Both Apple and Microsoft have beta testing programs that anybody can sign-up to. As part of this arrangement users get free early access to new versions of the Windows or OXS software.
In return the vendor will receive valuable (and some-times privacy concern raising) feedback on bugs and other problems that have been encountered during its use. Taken at face-value free software seems like a great deal but it isn’t and most of us should probably just say “No”.
- Updates to the beta versions of key applications could be delivered frequently. This could result in higher than normal data use on a metered internet connection.
- Beta software by its very nature may contain bugs and defects. Some of these could be serious enough to prevent your Mac or PC from functioning correctly. Even minor bugs can seriously affect your productivity.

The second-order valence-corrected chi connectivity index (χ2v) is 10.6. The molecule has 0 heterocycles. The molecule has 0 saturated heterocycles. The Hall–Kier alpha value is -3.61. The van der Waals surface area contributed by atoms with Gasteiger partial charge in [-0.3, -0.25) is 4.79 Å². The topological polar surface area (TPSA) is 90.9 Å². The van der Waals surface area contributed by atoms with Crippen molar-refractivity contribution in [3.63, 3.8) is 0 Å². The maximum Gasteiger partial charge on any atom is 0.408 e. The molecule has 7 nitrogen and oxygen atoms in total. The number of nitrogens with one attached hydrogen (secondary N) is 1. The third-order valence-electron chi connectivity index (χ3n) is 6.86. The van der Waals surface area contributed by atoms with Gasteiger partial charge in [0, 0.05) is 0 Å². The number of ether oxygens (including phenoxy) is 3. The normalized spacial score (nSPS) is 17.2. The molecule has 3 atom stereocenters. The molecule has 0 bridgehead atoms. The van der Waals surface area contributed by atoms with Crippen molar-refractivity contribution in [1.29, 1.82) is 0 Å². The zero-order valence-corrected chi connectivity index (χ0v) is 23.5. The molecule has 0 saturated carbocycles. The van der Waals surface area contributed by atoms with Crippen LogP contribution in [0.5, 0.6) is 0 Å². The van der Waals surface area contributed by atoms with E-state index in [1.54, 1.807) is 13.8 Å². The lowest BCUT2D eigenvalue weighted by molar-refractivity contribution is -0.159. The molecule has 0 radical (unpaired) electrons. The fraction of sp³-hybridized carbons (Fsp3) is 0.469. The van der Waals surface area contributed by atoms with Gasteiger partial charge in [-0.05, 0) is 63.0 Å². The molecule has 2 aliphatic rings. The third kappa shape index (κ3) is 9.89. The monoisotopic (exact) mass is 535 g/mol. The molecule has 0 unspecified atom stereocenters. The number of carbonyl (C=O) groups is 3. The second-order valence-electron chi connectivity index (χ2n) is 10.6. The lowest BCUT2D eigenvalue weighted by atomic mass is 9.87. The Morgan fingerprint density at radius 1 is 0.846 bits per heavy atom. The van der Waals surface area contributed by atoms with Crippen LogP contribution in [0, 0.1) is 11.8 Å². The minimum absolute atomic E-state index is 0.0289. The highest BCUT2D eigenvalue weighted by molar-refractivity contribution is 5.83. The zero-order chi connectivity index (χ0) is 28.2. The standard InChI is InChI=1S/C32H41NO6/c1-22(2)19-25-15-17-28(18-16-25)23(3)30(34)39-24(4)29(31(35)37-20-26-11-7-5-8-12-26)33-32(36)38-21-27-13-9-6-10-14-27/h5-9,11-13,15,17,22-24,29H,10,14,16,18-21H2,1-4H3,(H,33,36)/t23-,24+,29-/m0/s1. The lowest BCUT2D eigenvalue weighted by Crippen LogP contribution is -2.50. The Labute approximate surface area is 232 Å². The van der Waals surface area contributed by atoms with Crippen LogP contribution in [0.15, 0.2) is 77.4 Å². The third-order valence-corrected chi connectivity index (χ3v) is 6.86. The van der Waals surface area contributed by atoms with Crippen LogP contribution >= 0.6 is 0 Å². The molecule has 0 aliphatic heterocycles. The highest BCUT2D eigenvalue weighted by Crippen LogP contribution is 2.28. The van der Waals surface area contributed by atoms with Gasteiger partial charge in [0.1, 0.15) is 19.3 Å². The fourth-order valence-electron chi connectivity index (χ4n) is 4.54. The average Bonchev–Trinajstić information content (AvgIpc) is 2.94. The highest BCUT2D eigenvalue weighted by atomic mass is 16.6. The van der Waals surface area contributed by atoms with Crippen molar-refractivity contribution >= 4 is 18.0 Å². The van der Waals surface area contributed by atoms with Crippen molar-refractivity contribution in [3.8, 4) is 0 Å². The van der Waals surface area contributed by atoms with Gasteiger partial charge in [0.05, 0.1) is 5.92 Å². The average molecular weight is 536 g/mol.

- Features can be added or removed from beta versions of software on the whim of the developer. You may come to rely on a cool new feature only to discover that it isn’t included in the final release.
- Beta versions of software are immature and may lack the polish and premium feel that one might expect from their production ready counterparts.
- Beta testing requires more time, commitment and resources than you might imagine.
Beta testing allows companies to test their products in more real-world scenarios than might otherwise be possible. More comprehensive testing should detect more issues and improve the quality of a product. However, because product testing is expensive these programs that have been introduced by both Apple and Microsoft are really about getting ordinary folk to share that cost (without compensation).
Remember: Installing beta software can be risky and is not something that should be undertaken lightly.